How 'pulling a sickie' could lead to more duvet days than intended

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Though employees who take 'duvet days' can now be more easily disciplined, there are some factors to consider

The recent EAT decision in Metroline West v Ajaj could be a welcome wake-up call to employees.

Employers are often frustrated by staff who mysteriously fall ill for the exact number of paid sickness days each year or who feel unwell the morning after a big night out. While many employers may suspect that these absences are not always due to genuine illness, it is often regarded as difficult to take action if the individual has otherwise complied with absence reporting procedures.

In the aforementioned case, however, the EAT held that an employee who ‘pulls a sickie’ is saying that he/she is unable to attend work because of sickness. If the staff member is not actually sick this is a fundamental breach of trust and confidence, and potentially grounds for a finding of gross misconduct. This case is a warning to employees that not pulling their weight could result in summary dismissal.

Before employers start scouring Facebook for evidence of fibbing here are some words of caution:

1. The Ajaj case concerned an employee who alleged that he had slipped on water in the toilets at the depot where he worked. His employer arranged for covert surveillance of him around the times he attended medical appointments, and then got occupational health to compare the footage with Ajaj’s reported symptoms at those appointments. This degree of evidence will not always be present and it will not always be appropriate to consider covert surveillance of employees. Legal advice should be sought.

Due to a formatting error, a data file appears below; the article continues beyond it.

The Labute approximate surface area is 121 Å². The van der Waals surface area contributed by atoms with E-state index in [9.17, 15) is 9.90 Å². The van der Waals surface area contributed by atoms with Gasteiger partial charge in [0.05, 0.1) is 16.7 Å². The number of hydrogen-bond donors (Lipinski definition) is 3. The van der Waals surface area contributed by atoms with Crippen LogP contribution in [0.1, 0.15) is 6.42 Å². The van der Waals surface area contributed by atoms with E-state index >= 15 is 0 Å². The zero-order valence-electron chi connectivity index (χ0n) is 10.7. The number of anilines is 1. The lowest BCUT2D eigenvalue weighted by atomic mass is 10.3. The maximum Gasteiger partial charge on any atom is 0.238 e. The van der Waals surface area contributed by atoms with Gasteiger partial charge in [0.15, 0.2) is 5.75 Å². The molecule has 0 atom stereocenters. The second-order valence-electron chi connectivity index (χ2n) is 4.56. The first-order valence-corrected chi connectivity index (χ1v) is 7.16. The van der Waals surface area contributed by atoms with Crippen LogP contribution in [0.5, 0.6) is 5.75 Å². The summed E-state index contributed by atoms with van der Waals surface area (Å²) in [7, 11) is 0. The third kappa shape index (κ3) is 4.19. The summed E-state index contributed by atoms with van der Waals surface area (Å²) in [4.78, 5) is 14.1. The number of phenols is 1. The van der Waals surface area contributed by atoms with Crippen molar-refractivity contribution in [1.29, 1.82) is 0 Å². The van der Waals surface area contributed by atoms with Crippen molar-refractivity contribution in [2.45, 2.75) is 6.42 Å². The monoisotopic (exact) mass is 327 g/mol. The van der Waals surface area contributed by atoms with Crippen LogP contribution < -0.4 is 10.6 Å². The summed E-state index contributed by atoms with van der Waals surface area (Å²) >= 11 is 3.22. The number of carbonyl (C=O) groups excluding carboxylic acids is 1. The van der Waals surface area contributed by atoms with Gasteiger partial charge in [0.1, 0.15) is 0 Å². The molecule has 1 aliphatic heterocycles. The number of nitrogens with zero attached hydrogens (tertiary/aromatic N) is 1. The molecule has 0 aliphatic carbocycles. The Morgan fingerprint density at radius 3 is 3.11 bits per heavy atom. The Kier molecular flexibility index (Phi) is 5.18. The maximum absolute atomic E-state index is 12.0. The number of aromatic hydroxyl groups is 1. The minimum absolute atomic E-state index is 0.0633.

2. The EAT confirmed that the BHS v Burchell test will still apply to such dismissals: at the time of the dismissal the employer must believe the employee to be guilty of misconduct, it must have reasonable grounds for such belief, and the employer must have carried out as much investigation as was reasonable in the circumstances. A tribunal will then consider whether the employer acted within the band of reasonable responses in treating the misconduct as a sufficient reason to dismiss. Employers will therefore need to document their grounds for believing the employee to be guilty of misconduct and this will involve carrying out a thorough and reasonable investigation.

3. Facebook posts (often those showing staff on holiday during a spell of sickness absence) can prompt employers to suspect that an illness is not genuine. However, it is important to remember that being unfit for work does not necessarily mean that employees are unfit for other activities, particularly in cases of mental illness. It can often be beneficial for people suffering from depression, for example, to take a holiday or socialise and this may be on a doctor’s recommendation.

4. It’s important for employers to treat suspected cases consistently, and to avoid potential discrimination claims by being over-zealous with particular groups, such as younger members of staff.

Lucy Gordon is a senior solicitor at ESP Law. ESP Law is the provider of HR magazine’s HR Legal Service

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